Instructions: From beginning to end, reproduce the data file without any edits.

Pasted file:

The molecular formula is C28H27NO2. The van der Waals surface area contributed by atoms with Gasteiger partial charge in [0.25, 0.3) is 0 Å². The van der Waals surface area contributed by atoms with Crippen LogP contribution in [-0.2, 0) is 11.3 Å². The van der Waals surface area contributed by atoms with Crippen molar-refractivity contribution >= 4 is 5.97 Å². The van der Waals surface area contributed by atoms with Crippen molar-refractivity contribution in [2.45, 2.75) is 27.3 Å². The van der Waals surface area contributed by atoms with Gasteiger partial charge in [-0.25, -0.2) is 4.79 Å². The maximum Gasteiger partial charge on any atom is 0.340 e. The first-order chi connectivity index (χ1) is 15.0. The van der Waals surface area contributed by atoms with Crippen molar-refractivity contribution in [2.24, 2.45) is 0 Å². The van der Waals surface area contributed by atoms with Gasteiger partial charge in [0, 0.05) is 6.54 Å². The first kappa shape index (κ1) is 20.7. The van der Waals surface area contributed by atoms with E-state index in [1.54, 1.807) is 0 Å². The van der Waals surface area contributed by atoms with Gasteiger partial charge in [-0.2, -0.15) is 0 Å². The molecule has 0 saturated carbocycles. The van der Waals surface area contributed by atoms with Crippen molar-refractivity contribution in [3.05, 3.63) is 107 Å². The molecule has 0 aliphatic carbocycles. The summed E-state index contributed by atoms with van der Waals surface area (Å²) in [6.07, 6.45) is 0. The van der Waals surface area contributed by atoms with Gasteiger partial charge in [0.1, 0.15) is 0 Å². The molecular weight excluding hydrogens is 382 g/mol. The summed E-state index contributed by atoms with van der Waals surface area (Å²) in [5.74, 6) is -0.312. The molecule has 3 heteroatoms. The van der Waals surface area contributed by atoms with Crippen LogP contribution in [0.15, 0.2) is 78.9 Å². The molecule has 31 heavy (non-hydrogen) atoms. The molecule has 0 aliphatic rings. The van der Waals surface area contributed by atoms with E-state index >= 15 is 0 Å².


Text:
The molecular formula is C28H27NO2. The van der Waals surface area contributed by atoms with Gasteiger partial charge in [0.25, 0.3) is 0 Å². The van der Waals surface area contributed by atoms with Crippen LogP contribution in [-0.2, 0) is 11.3 Å². The van der Waals surface area contributed by atoms with Crippen molar-refractivity contribution >= 4 is 5.97 Å². The van der Waals surface area contributed by atoms with Crippen molar-refractivity contribution in [2.45, 2.75) is 27.3 Å². The van der Waals surface area contributed by atoms with Gasteiger partial charge in [-0.25, -0.2) is 4.79 Å². The maximum Gasteiger partial charge on any atom is 0.340 e. The first-order chi connectivity index (χ1) is 15.0. The van der Waals surface area contributed by atoms with Crippen molar-refractivity contribution in [2.24, 2.45) is 0 Å². The van der Waals surface area contributed by atoms with Gasteiger partial charge in [0, 0.05) is 6.54 Å². The first kappa shape index (κ1) is 20.7. The van der Waals surface area contributed by atoms with E-state index in [1.54, 1.807) is 0 Å². The van der Waals surface area contributed by atoms with Gasteiger partial charge in [-0.2, -0.15) is 0 Å². The molecule has 0 saturated carbocycles. The van der Waals surface area contributed by atoms with Crippen molar-refractivity contribution in [3.05, 3.63) is 107 Å². The molecule has 0 aliphatic carbocycles. The summed E-state index contributed by atoms with van der Waals surface area (Å²) in [6.07, 6.45) is 0. The van der Waals surface area contributed by atoms with Gasteiger partial charge in [0.1, 0.15) is 0 Å². The molecular weight excluding hydrogens is 382 g/mol. The summed E-state index contributed by atoms with van der Waals surface area (Å²) in [5.74, 6) is -0.312. The molecule has 3 heteroatoms. The van der Waals surface area contributed by atoms with Crippen LogP contribution in [0.15, 0.2) is 78.9 Å². The molecule has 31 heavy (non-hydrogen) atoms. The molecule has 0 aliphatic rings. The van der Waals surface area contributed by atoms with E-state index >= 15 is 0 Å².